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Originally Posted by nofords View Post
Placing it before the turbo is a great way to atomize the mixture however it is an even better way to destroy the blades as the water will pit the turbo. DO NOT under any circumstances, do this.
sure
http://www.wannaspeed.com/index.php?...roducts_id=181
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Old 07-05-10, 11:01 AM
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I've seen this argument before, and I come down on the side of "don't put it in front of the turbo because of pitting the blades." I remembered that I have a copy of Maximum Boost by Corky Bell, which I haven't read in forever, so I cracked it open to see what he has to say:

"The water injector is not a very interesting device. It has little place in a properly conceived turbo system. Two circumstances are viable for a water injector: a 1970 home-built Vega turbo with a draw-through carb, or a Roots supercharger sitting between a huge engine and two huger (really big) carburetors. To stake the margin of safety of a turbocharged engine on an inherently unreliable device is an idea whose time has long since passed. RIP."

"Rule: A water injector on a turbo car is a poor-excuse band-aid for not doing the job correctly the first time."

"Don't be too hasty to create a margin of safety on detonation based on an unreliable device. Water injection is best used when boost levels over 6 PSI are desired but no intercooler is present. Do not allow a situation to exist where the water injector is used as an excuse for improper air/fuel ratios. All things considered, you would be far ahead never to have heard of a water injector."

So there's that to consider. His stance makes great sense from a race car engineering standpoint. On a race car you want to eliminate anything that has the potential to break and cause you a DNF that you can get away with. If your setup is configured such that losing the water system would blow you up, you probably shouldn't be using it.
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Old 07-05-10, 07:34 PM
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Originally Posted by Gene View Post
I've seen this argument before, and I come down on the side of "don't put it in front of the turbo because of pitting the blades." I remembered that I have a copy of Maximum Boost by Corky Bell, which I haven't read in forever, so I cracked it open to see what he has to say:

"The water injector is not a very interesting device. It has little place in a properly conceived turbo system. Two circumstances are viable for a water injector: a 1970 home-built Vega turbo with a draw-through carb, or a Roots supercharger sitting between a huge engine and two huger (really big) carburetors. To stake the margin of safety of a turbocharged engine on an inherently unreliable device is an idea whose time has long since passed. RIP."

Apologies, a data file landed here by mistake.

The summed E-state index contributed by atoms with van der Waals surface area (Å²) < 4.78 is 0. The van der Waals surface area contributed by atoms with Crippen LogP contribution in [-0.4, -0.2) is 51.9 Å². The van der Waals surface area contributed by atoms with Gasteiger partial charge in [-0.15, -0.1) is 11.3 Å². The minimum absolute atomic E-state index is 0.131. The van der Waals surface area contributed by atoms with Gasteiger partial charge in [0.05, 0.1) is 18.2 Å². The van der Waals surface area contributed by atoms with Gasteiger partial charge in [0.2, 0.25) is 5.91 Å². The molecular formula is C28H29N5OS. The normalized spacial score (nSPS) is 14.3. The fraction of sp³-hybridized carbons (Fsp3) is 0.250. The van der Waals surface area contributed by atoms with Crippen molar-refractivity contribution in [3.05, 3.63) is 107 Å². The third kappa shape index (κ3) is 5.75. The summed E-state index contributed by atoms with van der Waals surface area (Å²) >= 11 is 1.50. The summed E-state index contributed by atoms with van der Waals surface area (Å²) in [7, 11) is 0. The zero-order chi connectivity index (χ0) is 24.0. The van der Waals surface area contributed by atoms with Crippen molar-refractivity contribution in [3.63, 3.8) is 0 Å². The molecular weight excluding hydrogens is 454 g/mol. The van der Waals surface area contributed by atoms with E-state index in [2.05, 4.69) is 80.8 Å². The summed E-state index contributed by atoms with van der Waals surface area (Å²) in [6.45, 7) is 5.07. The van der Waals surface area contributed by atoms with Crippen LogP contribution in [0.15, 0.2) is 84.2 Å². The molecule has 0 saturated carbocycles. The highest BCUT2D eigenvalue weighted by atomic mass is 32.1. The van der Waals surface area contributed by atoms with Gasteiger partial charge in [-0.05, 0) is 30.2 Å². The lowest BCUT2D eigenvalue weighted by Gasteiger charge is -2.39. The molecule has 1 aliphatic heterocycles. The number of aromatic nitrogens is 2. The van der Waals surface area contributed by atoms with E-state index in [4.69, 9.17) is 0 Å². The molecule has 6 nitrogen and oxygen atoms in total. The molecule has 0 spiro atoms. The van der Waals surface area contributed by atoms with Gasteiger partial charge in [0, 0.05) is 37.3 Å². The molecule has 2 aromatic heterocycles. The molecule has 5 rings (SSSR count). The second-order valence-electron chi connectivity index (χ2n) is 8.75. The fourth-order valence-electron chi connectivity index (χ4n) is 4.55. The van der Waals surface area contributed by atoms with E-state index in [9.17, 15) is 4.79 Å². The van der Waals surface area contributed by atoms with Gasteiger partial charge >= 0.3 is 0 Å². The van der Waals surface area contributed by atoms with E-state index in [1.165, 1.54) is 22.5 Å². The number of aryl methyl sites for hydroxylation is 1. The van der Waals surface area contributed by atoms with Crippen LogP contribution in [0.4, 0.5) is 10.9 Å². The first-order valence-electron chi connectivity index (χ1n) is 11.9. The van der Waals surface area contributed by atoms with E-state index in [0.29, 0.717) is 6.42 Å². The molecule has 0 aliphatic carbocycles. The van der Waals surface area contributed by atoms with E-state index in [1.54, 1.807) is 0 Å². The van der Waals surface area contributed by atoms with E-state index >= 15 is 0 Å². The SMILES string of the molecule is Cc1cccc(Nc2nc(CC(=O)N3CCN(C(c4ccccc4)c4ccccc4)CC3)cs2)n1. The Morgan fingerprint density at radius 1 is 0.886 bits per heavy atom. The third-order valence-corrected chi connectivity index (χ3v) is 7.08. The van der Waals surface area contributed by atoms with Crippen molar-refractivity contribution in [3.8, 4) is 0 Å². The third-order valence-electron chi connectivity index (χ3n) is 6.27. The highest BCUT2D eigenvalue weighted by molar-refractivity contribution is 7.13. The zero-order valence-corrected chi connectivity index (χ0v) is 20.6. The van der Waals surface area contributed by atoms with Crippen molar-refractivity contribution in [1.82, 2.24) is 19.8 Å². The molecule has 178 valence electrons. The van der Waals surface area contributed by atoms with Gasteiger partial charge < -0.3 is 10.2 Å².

"Rule: A water injector on a turbo car is a poor-excuse band-aid for not doing the job correctly the first time."

"Don't be too hasty to create a margin of safety on detonation based on an unreliable device. Water injection is best used when boost levels over 6 PSI are desired but no intercooler is present. Do not allow a situation to exist where the water injector is used as an excuse for improper air/fuel ratios. All things considered, you would be far ahead never to have heard of a water injector."

So there's that to consider. His stance makes great sense from a race car engineering standpoint. On a race car you want to eliminate anything that has the potential to break and cause you a DNF that you can get away with. If your setup is configured such that losing the water system would blow you up, you probably shouldn't be using it.
what!!!

so your saying that noone should run more than 1bar of boost on the street because a book told you not to.

because i dont know of that many people running 1.2bar+ on pump fuel with no water injection, i know i wouldnt want to.

corky talks about piston engines in which case he is mostly right, but for rotary engines you need that bandaid if you want to run decent boost on pump fuel
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Old 07-06-10, 01:16 PM
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Well, not just any book.

This is the racing section, so I'm talking from a racing standpoint. Adding another system that will blow your motor if something goes wrong is bad mojo.